Town Supervisor Scott Russell added that one third of Southold’s agricultural land is fallow, and the town has set a goal in its current comprehensive plan to put that land back into agricultural production.

He said the light industrial and light industrial office zones might be the best locations in town for solar energy production, as long as they are at least 20 acres [parcels next door to one another could be combined to meet the 20 acre requirement].

Southold’s department of public works has also been looking into the feasibility of making the beach at Goldsmith’s Inlet on the Sound in Peconic a public bathing beach, but the town board nixed the idea after they received a cost projection in the tens of thousands of dollars.

Several neighbors of the inlet asked the board two weeks ago why “No Swimming” signs had suddenly been posted at the beach, but members of the town board said they’d been advised to put them there by their insurance company to reduce the cost of the town’s liability insurance.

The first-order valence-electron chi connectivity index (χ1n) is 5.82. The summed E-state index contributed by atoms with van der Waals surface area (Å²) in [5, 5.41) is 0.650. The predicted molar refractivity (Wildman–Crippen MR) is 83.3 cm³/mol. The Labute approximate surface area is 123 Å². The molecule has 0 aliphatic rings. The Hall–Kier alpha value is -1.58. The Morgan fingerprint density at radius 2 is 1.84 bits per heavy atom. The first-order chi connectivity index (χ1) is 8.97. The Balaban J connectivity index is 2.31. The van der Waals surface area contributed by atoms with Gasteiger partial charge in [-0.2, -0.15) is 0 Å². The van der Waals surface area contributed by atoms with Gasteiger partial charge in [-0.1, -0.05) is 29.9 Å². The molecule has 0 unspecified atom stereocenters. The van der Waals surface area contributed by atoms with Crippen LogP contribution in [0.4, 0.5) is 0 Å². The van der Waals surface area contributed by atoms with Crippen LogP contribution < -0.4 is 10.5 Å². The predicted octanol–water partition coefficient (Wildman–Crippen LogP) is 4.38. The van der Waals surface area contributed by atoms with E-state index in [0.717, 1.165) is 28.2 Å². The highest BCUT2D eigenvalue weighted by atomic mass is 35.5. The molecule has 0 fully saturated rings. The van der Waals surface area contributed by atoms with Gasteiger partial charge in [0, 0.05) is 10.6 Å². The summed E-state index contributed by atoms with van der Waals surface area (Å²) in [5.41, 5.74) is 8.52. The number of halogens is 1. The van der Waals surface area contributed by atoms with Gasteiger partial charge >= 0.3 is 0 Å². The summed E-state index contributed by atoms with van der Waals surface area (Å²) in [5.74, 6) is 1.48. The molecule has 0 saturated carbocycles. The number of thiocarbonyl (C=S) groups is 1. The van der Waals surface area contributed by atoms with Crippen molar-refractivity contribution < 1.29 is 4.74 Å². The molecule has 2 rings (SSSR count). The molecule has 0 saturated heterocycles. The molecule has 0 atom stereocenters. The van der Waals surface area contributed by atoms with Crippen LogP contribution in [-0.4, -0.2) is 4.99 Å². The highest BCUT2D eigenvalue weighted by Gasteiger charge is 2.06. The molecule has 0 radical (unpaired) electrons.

Public works director Jeff Standish told the board it would be difficult to drill a well for potable water at the beach, due to the proximity of neighboring cesspools and the shallow water table there. A public bathroom with potable water is required by the Suffolk County Health Department at all bathing beaches that have a lifeguard on duty.

Mr. Standish added that the areas where most people swim at Goldsmith Inlet are actually owned by New York State.

“I thought it was dead in the water when I got the cost projections,” said Councilwoman Jill Doherty.

Robert Dunn, who lives near the inlet and has been very concerned about what happens there, agreed.

“To spend this money is just insanity,” he tod board members.

Mr. Russell said the town did its due diligence looking into the possibility of creating a bathing beach, but that it was “just irresponsible” to spend so much money on the project.

Shelter Island